Standing at the chronosphere, as Barry tries to stop his alternate version from causing any further damage, the monstrous Speedster appears once again and attacks Barry. It is revealed that the Speedster, dubbed by the movie Wikia as the Dark Flash, is a corrupted, future version of Alt Barry. The character knocked Barry into the year 2013 to let him recreate the accident that gave his alternate version powers as well, thereby making his creation possible and living as a paradox. He has tried to prevent the deaths of Kara and Bruce forever and also tried to stop Barry from undoing his action of saving his mother, failing in both cases. The continuous transgressions of alt-Barry and Dark Flash create a rupture in the timestream, and the trio witness different universes consisting of distinctive versions of their known heroes and characters colliding with each other. Barry tries to reason with the monstrous Speedster but realizes that he has gone too far already. Considering Barry to be the reason neither Nora nor the alternate timeline could be saved, Dark Flash lunges at Barry to kill him, but Alt Barry ends up taking the blow instead to save him. By killing his own past self, the Dark Flash is erased from existence.
Having one’s own alternate timeline version be one’s adversary isn’t something new (“Triangle” comes to mind), but “The Flash” manages to add a new angle by adding emotional weight which acts as the fulcrum. Barry realizes his mistake and is willing to make amends, while the future version of his alternate self never went through the hardships and sufferings needed to earn his worth; hence, he keeps acting selfishly and forever remains stuck in a losing battle with destiny.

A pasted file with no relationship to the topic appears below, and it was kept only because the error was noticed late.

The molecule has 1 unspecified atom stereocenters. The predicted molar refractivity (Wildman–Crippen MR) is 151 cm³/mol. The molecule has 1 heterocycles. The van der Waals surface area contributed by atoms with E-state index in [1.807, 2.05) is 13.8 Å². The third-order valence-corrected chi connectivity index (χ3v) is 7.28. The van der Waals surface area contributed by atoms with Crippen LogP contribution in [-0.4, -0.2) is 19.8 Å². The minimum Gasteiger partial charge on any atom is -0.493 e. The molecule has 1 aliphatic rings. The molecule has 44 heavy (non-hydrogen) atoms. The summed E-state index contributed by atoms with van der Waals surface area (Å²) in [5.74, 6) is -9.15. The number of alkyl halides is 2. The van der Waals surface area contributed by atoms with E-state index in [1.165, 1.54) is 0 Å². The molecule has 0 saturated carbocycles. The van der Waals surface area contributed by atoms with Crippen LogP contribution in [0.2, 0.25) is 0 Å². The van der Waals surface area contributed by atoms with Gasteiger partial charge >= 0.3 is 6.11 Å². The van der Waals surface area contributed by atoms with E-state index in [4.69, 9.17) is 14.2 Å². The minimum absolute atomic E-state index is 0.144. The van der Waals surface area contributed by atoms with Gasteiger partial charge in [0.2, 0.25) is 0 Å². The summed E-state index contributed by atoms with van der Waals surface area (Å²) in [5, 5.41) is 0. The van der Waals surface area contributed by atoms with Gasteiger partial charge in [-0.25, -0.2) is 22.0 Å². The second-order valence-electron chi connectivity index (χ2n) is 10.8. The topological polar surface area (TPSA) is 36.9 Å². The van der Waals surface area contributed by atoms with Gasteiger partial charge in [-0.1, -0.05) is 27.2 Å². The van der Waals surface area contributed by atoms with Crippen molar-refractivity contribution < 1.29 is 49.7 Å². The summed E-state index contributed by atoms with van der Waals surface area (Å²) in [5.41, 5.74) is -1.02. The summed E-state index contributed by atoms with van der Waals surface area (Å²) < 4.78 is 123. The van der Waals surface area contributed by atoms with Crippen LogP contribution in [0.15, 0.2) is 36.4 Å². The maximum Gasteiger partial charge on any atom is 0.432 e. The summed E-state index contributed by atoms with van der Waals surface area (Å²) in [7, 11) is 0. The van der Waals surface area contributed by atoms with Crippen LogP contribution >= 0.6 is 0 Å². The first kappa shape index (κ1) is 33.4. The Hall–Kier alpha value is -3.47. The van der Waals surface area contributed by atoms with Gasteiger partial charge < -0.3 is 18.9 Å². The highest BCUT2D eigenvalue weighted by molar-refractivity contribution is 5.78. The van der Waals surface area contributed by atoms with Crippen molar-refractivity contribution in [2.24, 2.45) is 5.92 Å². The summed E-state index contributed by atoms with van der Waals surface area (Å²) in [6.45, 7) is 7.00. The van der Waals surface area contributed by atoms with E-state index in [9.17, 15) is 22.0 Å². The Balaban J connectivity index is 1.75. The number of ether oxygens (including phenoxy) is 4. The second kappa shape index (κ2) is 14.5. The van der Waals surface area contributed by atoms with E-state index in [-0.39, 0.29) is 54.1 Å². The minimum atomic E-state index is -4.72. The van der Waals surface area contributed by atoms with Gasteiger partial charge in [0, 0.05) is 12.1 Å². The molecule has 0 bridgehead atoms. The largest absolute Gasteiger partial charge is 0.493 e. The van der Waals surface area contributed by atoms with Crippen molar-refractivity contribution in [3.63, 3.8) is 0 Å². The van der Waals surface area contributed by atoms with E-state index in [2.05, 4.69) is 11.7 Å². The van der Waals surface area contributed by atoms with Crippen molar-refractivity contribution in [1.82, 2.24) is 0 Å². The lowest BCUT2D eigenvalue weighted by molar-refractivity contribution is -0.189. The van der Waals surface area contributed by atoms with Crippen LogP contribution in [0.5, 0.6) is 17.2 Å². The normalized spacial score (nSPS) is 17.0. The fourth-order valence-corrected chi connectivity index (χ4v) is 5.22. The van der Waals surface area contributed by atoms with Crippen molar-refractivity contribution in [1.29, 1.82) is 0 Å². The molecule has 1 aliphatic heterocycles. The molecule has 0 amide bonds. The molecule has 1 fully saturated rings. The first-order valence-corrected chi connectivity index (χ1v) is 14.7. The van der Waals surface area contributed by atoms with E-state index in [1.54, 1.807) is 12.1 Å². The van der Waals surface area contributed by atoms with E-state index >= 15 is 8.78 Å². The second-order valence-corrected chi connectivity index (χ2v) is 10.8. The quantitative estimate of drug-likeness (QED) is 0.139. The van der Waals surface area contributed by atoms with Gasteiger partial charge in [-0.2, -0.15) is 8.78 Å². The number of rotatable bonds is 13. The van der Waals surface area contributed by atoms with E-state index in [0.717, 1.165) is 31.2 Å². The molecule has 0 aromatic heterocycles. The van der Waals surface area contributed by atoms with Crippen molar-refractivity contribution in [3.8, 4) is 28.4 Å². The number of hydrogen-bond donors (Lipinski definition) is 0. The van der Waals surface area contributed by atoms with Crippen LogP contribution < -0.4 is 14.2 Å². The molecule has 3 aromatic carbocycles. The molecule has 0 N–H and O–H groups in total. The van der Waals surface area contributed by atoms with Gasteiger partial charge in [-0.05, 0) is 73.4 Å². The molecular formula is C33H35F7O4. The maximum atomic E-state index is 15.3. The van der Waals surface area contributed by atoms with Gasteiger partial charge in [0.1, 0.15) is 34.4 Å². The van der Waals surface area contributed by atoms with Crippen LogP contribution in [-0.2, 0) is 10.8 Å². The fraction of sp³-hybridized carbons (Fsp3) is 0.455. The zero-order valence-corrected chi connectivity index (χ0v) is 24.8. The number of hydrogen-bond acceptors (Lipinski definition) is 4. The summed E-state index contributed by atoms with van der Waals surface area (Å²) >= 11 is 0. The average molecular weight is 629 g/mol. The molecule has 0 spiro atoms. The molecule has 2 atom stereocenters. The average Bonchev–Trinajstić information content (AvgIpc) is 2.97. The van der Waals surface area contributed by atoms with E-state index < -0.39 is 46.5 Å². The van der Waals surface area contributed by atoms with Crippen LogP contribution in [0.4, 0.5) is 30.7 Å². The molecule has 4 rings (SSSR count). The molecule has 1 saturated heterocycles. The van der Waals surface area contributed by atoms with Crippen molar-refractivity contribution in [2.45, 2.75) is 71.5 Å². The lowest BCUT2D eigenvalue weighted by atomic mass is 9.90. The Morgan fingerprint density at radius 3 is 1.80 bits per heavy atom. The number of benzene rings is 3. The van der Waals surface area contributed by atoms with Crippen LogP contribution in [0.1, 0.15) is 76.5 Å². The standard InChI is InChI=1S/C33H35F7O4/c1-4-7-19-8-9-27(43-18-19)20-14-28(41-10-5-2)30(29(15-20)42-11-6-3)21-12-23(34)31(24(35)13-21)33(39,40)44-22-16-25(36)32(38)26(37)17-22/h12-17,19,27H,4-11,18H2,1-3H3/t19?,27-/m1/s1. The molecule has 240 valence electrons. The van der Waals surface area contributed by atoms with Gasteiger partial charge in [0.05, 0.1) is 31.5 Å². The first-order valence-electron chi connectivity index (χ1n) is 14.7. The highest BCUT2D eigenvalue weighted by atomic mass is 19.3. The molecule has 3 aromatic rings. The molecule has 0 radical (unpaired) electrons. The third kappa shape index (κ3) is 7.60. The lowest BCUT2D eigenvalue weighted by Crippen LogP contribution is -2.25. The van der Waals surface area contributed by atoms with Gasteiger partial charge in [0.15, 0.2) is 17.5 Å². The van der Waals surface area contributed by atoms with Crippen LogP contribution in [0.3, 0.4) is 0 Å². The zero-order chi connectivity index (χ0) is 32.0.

Comparison With Comics Counterpart And Similarities
In comics, Dark Flash or Black Flash had a completely different role to serve. The character essentially exists as a zombified grim reaper for speedsters, arriving to claim them at their life’s end—or when any speedster has caused irrevocable damage. This version of the character can be seen in the second season of The CW’s The Flash, where he ends the misery of Hunter Zolomon, aka Zoom.
There are a number of references the movie makes to the CW’s The Flash, even excluding Teddy Sears’ Jay Garrick cameo. The concept of an alternate self turning villainous is very similar to Savitar’s origin as shown in the third season of “The Flash” series, where Barry’s neglected time remnant became self-conscious and turned into the monstrous Speedster, whose armor even matches the movie’s Dark Flash’s Kryptonian armor appearance. Another exciting reference was how Alt Barry’s death removing Dark Flash from existence is similar to Eddie Thawne sacrificing his life to erase his distant descendent Eobard Thawne, aka Reverse Flash’s existence.
Was Reverse Flash In The Movie?
It seems that as The Flash turned out to be the last DCEU movie, the makers didn’t want to introduce a totally new and pivotal character right before the beginning of the DCU, as it can lead to much confusion about continuity. As a character, Barry’s arch-enemy, Reverse Flash, is absent from the movie; however, there is an interesting easter egg slyly added, which keen-eyed fans might catch in repeated watches. In one particular moment, when alt-Barry is on a stupidity spree across the Central City after gaining superpowers, a pedestrian, played by actor Nikolaj Coster-Waldau is seen to be proceeding to take a bite out of his pizza slice, which alt-Barry snatches away. Now there is no reason at all as to why the director would hire an established actor like him to be basically an NPC, and adding to the fact that the actor was previously rumored to be playing the role of Reverse Flash in early drafts of the movie and he attended The Flash movie premiere as well, I think it is safe to say we just got the first uncredited cameo of DCEU’s version of Man in Yellow.